The Programme and Politics of the First International by Arthur Bough

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Jacob Richter
The Programme and Politics of the First International by Arthur Bough

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Quote:
Here then was the basis of the First International. It was not some desire on the part of Marx or a few revolutionaries to create such a party in the hope that Workers might join it. It was an actual movement by the workers themselves that Marx was responding to. And in that vein, he proceeded accordingly.

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The fundamental basis of his theory was to begin with "material conditions". As he puts it, "To act with any success, the materials to be acted upon must be known." In Capital, he cites such statistics at length in relation to Britain. Those figures he obtained from Government Statistics, but here he insists that the workers gather these figures for themselves, from their own experience. Why? Even at this level, Marx is insisting that the workers rely on themselves, and not on the bourgeois State. There is a political message there, both not to trust that State, and for the Workers to insist upon and develop their independence of it. By workers conducting such a survey they demonstrate their ability to do so, and build their own self-confidence. Moreover, the idea here was that workers in one country should be able to compare their condition to that of workers in other countries. On that basis the workers in the worst position would have arguments for raising their conditions. But, there would be no reason why workers in Country A should trust the data for country B, if that data was provided by Country B's bosses. The very collection of the data by workers, and the sharing of that data amongst workers was in itself an act of solidarity.

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Moreover, the nature of the concessions are such as to enable the workers themselves to better organise, to better educate themselves, and so on. In that respect, these demands are no different than the demands for bourgeois freedoms. Socialists do not advocate a struggle for them, because they have any faith in them as a solution to workers' problems, do not suggest to the workers that having agreed to them, the Capitalist State will stick to them, but merely argue that they facilitate the workers struggle to really make significant changes, to overthrow the power of Capital.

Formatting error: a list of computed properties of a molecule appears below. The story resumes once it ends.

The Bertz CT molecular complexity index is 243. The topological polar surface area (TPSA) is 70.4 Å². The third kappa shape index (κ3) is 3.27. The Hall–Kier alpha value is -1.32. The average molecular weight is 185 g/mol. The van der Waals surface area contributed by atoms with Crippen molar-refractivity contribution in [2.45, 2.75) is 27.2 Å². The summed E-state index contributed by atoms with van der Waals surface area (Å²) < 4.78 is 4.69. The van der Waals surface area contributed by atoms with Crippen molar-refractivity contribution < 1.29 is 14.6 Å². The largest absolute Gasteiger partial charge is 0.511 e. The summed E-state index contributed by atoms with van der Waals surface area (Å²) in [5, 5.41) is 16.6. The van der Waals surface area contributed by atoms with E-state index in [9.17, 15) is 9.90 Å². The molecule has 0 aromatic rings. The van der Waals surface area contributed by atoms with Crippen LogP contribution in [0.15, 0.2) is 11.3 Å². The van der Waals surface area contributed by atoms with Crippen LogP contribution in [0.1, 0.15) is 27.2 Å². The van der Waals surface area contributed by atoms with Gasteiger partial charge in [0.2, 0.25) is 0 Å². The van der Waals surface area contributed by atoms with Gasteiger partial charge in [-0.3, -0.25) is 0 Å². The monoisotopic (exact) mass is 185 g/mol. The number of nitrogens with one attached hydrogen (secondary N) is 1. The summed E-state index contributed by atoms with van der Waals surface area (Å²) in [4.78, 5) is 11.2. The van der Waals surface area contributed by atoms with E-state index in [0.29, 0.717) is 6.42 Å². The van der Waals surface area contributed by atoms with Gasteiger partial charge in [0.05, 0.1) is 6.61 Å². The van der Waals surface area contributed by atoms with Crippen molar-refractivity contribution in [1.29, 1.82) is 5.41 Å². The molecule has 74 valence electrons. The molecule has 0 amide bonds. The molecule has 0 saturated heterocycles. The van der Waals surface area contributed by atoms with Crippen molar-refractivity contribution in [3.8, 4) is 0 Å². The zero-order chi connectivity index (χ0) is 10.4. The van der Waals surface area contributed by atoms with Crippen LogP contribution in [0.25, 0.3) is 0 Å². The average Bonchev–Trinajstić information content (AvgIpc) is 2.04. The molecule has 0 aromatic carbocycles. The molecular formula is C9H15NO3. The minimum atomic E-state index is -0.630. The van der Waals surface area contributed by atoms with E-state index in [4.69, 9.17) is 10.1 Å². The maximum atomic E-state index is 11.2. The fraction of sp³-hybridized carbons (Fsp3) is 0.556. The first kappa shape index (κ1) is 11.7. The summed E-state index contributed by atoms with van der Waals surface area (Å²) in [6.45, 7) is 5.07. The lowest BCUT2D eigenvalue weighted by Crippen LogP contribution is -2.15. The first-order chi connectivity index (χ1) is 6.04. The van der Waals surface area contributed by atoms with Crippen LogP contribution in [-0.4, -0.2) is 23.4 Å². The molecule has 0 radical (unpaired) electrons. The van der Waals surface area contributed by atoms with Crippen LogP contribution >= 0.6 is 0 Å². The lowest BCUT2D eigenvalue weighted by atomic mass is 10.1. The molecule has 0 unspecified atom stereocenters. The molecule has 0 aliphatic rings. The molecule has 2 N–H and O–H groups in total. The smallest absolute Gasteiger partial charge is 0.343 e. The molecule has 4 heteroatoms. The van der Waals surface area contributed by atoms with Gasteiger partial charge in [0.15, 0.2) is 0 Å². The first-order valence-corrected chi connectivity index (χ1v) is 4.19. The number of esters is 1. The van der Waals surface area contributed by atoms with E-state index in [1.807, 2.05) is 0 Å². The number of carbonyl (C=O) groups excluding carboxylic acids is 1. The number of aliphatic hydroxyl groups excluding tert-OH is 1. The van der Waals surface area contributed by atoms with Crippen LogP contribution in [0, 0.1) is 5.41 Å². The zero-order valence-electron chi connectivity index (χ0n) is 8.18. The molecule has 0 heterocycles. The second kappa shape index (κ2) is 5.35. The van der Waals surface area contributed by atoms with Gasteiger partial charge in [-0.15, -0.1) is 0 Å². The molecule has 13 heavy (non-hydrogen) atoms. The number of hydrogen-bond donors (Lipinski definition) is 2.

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The workers condition made them a class in themselves, but they could never become a class for themselves via the Trades Unions. Nor could they achieve that through any political parties simply created by the Trades Unions, because such parties could only ever codify the reformist Trades union consciousness. Marxists could attempt within those parties to raise that consciousness, just as they would try to do within the Trades Unions, but it would always be a hopeless task so long as the material conditions which fomented the competition between workers, and which underpinned the bourgeois ideology, which dominated the workers persisted.

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Marx here does not even advocate an Income Tax, but only a Direct Tax - which could just as easily by a Poll Tax. Flowing from the above assessment, his reason for advocating Direct Taxes then has nothing to do with any idea of redistributing income from the rich to the workers. His reasons for advocating Direct Taxes are quite different, in fact more akin to those of the Taxpayers Alliance than of the Left.

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The starting point is not any question of bourgeois democratic right for self-determination. The starting point is what is in the best interests of the working-class movement.

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In the US, the Constitution specifies the right of every citizen to bear arms, as part of a well-regulated militia, and many other countries have militia. In fact, the organisation of workers in their workplaces, and communities, facilitates the development of not just a militia, but of neighbourhood policing groups, defence squads etc. which can make the task of policing neighbourhoods, effectively combating crime and anti-social behaviour, a normal social function for all citizens.

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What I have attempted here, by concentrating on the actual programmatic formulations is to look at the general method of Marx, who formulated these positions. I have attempted to contrast those positions with the positions that much of the left adopts today, which in themselves in large part rest upon a sort of "accepted knowledge" that for a long time has gone unquestioned.